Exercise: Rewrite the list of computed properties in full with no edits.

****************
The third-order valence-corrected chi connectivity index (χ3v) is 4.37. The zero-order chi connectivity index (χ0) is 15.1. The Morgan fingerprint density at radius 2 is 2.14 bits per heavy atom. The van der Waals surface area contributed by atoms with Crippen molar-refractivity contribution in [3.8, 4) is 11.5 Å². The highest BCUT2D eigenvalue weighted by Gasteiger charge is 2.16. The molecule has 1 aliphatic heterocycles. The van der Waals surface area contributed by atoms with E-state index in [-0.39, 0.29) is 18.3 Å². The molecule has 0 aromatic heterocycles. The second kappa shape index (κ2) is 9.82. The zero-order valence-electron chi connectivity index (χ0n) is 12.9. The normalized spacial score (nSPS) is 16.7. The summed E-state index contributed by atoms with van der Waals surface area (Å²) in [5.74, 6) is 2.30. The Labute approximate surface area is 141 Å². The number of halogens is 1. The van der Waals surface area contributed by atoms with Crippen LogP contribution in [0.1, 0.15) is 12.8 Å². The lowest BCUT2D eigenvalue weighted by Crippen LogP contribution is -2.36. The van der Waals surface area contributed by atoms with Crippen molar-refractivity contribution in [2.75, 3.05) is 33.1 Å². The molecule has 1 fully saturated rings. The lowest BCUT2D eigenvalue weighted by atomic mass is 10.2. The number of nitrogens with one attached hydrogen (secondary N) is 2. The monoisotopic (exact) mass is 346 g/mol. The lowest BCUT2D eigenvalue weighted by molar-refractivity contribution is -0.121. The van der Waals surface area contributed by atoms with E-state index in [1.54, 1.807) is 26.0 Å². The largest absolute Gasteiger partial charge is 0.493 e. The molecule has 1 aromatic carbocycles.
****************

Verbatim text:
The third-order valence-corrected chi connectivity index (χ3v) is 4.37. The zero-order chi connectivity index (χ0) is 15.1. The Morgan fingerprint density at radius 2 is 2.14 bits per heavy atom. The van der Waals surface area contributed by atoms with Crippen molar-refractivity contribution in [3.8, 4) is 11.5 Å². The highest BCUT2D eigenvalue weighted by Gasteiger charge is 2.16. The molecule has 1 aliphatic heterocycles. The van der Waals surface area contributed by atoms with E-state index in [-0.39, 0.29) is 18.3 Å². The molecule has 0 aromatic heterocycles. The second kappa shape index (κ2) is 9.82. The zero-order valence-electron chi connectivity index (χ0n) is 12.9. The normalized spacial score (nSPS) is 16.7. The summed E-state index contributed by atoms with van der Waals surface area (Å²) in [5.74, 6) is 2.30. The Labute approximate surface area is 141 Å². The number of halogens is 1. The van der Waals surface area contributed by atoms with Crippen LogP contribution in [0.1, 0.15) is 12.8 Å². The lowest BCUT2D eigenvalue weighted by Crippen LogP contribution is -2.36. The van der Waals surface area contributed by atoms with Crippen molar-refractivity contribution in [2.75, 3.05) is 33.1 Å². The molecule has 1 fully saturated rings. The lowest BCUT2D eigenvalue weighted by atomic mass is 10.2. The number of nitrogens with one attached hydrogen (secondary N) is 2. The monoisotopic (exact) mass is 346 g/mol. The lowest BCUT2D eigenvalue weighted by molar-refractivity contribution is -0.121. The van der Waals surface area contributed by atoms with E-state index in [1.54, 1.807) is 26.0 Å². The largest absolute Gasteiger partial charge is 0.493 e. The molecule has 1 aromatic carbocycles.